The tornado continued northeast, chewing through the residential heart of the city. Hundreds of homes were completely levelled, crushing or throwing those inside. Many families suffered multiple casualties. When a horse and buggy was caught in the tornado near Manning Street, the horse was found more than half a mile away. The buggy was never found. In all, at least 120 city blocks were completely demolished by the tornado’s unbridled fury. Once the tornado had passed, another disaster began to unfold. Coal-burning stoves throughout the city, toppled or thrown by the wind, ignited fires that quickly turned the shattered piles of rubble into a great inferno. Many of those who were fortunate enough to survive the initial onslaught burned to death as the fire erupted out of control. Eighteen people were killed by fire at the Blue Front Hotel after becoming trapped in the basement.
By the time the fires had been extinguished, Murphysboro was in ruin. Two hundred and thirty-four people lay dead, the largest death toll in a single city in United States history. More than 600 others were seriously injured. According to contemporary reports in local newspapers, various receipts, checks, certificates and other paper items from Murphysboro were found as far away as Bloomington, Ind., 180 miles to the northeast. The industrial sector of the city was destroyed, as was the railroad and many of the businesses in town. The tornado had torn a complex path of destruction through the city nearly a mile wide. In some cases moderately damaged homes stood across the street from areas of total devastation, suggesting the tornado had a multi-vortex structure. A number of homes well to the south of the primary path also suffered moderate damage, apparently caused by intense inflow or rear-flank downdraft winds associated with the supercell. The tornado had already tracked more than 110 miles and claimed nearly 300 lives, yet a full two hours of death and destruction still lay ahead.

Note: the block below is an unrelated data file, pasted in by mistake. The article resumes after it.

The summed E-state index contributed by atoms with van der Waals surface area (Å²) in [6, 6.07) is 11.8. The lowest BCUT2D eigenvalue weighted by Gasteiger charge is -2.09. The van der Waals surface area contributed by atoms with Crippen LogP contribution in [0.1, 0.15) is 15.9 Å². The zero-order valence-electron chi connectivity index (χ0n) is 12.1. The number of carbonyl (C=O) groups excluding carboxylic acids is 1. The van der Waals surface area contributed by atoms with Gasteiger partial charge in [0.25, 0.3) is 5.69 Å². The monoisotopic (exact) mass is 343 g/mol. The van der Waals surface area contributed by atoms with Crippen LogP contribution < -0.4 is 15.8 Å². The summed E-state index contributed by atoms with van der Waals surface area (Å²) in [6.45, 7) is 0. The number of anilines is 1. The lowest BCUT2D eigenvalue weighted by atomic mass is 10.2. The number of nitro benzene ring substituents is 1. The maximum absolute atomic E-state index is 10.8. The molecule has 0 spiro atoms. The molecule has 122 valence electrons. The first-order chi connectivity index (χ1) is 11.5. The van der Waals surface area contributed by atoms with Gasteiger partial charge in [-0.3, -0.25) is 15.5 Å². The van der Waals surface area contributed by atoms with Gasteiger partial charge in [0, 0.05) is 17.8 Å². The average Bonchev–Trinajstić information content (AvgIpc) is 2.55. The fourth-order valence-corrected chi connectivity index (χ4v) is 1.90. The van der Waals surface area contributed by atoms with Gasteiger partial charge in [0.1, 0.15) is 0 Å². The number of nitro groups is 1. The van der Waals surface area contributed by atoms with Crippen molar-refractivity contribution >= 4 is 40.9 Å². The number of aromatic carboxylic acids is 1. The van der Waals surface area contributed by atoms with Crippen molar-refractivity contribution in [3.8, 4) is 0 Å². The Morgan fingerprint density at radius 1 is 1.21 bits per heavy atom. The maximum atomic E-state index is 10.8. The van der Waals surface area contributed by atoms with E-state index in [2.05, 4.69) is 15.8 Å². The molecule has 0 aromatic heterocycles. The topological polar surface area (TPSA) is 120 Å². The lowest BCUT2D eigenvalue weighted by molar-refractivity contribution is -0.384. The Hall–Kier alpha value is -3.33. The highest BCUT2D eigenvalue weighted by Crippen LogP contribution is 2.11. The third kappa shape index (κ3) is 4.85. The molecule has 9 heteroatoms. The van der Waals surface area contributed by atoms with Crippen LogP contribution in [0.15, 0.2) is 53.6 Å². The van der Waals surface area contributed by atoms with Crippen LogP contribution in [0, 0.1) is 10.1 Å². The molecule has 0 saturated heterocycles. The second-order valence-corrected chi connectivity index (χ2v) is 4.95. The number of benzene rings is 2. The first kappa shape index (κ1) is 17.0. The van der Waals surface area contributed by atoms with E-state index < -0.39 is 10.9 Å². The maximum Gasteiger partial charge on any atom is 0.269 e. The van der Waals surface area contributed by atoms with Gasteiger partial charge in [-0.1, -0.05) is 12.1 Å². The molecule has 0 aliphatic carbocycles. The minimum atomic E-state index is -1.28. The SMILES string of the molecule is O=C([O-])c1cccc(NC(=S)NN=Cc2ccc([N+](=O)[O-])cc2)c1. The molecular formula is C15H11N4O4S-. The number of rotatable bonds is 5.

After exiting Murphysboro, the tornado tore across the countryside with undiminished ferocity. The Will School, about two miles northeast of town, was razed to its foundation. A few miles beyond the school, Electra Beasley and her son Richard were killed when their farmstead was destroyed and swept away. The tornado narrowed slightly as it approached the west side of De Soto, but its destructive power was on full display. As in Murphysboro, whole sections of homes were completely flattened and swept away. Trees were debarked, denuded and snapped, leading one resident to remark that “not a tree was left standing taller than a man’s knee” in the main damage path. One couple was killed when their car was thrown 50 yards from the main highway. Several other vehicles were thrown or rolled and left completely mangled, and wind-rowing of debris was evident in several areas.
As the tornado approached the intersection of Walnut and 20th Streets, the damage became catastrophic. Several rows of homes were completely demolished with some partially swept away, and trees in the area were debarked and denuded. Six members of the Miller family, including children of one, three, five and nine years old, were killed at one home along Walnut Street when their home was completely flattened.
Along Logan Street to the north, 17 children were killed when the Longfellow School partially collapsed from the force of the wind. The Mobile and Ohio Railroad shop and roundhouse, about a block to the east of the school, was severely damaged. Some workers survived by taking shelter under the heavy machinery and structures, but 35 were killed by building collapses and flying debris. A number of locomotives were rolled or thrown from the tracks, causing further death and destruction.
The storm, changed forever the lives of thousands in Southern Illinois, including then 7-year-old Betty Moroni, of De Soto.